“Destructive entrepreneurship” is evidenced by the range of lignite based power generation projects being promoted across the region. Project promoters have taken every opportunity to circumvent environmental regulations, increase the cost of closures, abandon environmental investment, conceal the reality of low productivity, ignore the human health impacts, persuade international creditors to grant funds and infiltrate and influence government structures. The ability of lignite mines to periodically manipulate overburden removal rates and influence the weighted average cost of energy (WACE) is a critical soft budget constraint mechanism. However, the depletion of economic lignite resources, aging plant and infrastructure, liberalization of electricity markets and EU environmental regulations have created a ‘perfect storm’ that now threatens the lignite-to-power industry. Taking into account that lignite provides about 2/3 of power to the region, the prospect of phasing out lignite within the next 8-10 years creates a massive security of supply challenge. This energy supply gap could be addressed by the increased supply of natural gas which has attracted the attention of various suppliers. The substantial security risks resulting from a massive shift from lignite to gas without the adequate change of governance patterns and gas market formation are hardly affordable within the current strategic framework.Towards a Balkan gas hub: the interplay between pipeline gas, LNG and renewable energy in South East Europe

Energy demand in SEE is sensitive to weather patterns to a greater degree than in the rest of Europe. It is also subject to the enforced credit terms and liquidity related to actual enforcement of payments for natural gas, electricity or oil products as well as various separate barter arrangements or cross subsidies. The volatile availability of hydro power impacts the weighted average cost of energy (WACE) as hydro power is focused on supplying local markets regardless of the opportunity cost.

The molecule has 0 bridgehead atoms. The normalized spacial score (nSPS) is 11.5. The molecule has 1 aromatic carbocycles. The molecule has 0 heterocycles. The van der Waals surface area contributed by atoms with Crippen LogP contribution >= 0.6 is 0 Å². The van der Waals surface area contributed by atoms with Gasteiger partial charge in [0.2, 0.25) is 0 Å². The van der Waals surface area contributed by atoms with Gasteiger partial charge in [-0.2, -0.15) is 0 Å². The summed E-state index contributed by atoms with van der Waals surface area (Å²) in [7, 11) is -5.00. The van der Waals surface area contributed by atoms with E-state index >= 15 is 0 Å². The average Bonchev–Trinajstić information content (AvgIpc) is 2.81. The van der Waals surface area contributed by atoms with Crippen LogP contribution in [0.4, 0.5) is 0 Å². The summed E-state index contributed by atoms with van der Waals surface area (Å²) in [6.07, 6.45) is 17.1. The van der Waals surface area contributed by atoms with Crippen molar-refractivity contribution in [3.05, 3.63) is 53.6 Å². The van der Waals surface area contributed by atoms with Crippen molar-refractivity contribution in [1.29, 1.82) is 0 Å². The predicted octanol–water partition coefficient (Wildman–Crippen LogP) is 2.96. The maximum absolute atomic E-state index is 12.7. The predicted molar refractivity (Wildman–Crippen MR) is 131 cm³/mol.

Consequently, utilization rates of available infrastructure and power generation capacity fluctuate wildly around a very low weighted average. Low WACE is mirrored in a low retail price of electricity that creates an effective barrier to entry for new investments and energy efficiency improvements.

This problem is magnified by a high weighted average cost of capital (WACC) for commercial transactions. Bad governance is key to simultaneously (1) constraining the adequate use of existing infrastructure, (2) promoting resource-destructive new infrastructure, (3) confusing public policy and

(4) maintaining a high WACC. Together with other uncertainties and barriers to commercial investments, persistent bad governance in this region deprives the rest of Europe of alternative oil and gas supply options as well as any meaningful competition in energy intensive industries (physical openness and transportation) and the use of Balkan hydro resources to respond to intermittency to facilitate renewable energy elsewhere in Europe. Being aware of its affiliation with the Russian oil and coal export interests, the incumbent gas supply monopoly has an interest, the means, experience and opportunity to maintain current governance arrangements in this part of Europe.

In contrast, the European Union (EU) is looking toward this region as an option to improve its security of gas supply and diversify its supply portfolio. This encourages local expectations of transit rents and is based on the assumption that the region may host the following: Southern Gas Corridor, North- South Gas Interconnection and Central/South Eastern Electricity Interconnection. There are more overlapping energy transit projects being considered than in any other region in Europe.

This paper sets out a realistic roadmap that is able to overcome existing barriers and provide the desired level of security of supply:

1) Gas consumption that does not yield positive economic returns is to be phased out by energy efficiency, use of renewable energy and opening to international markets. This is sufficient to eradicate the immediate security of supply risks and establish a framework for the commercially sound use of gas;

2) Flexible Black Sea & Balkans (BS&B) Gas Hub through the improved use of existing infrastructure and

3) BS&B Gas Hub facilitates gas trade with the rest of Europe that promotes more efficient use of gas, market opening, industrial restructuring and increased renewable energy integration – all beyond the expectations indicated in various current strategic documents. A BS&B Gas Hub is envisaged as a private commercial undertaking in order to increase the liquidity at BS&B Gas Hub and attract commercial supplies from the Black Sea basin.

This Roadmap intends to unlock improvement in the quality of governance, commercialize WACE, decrease WACC, reduce uncertainties and facilitate investments. Economies will benefit from the better utilization of dormant capital, improved liquidity and hardening of budget constraints.

By Aleksandar Kovacevic

Please visit The Oxford Institute of Energy Studies to access the full document.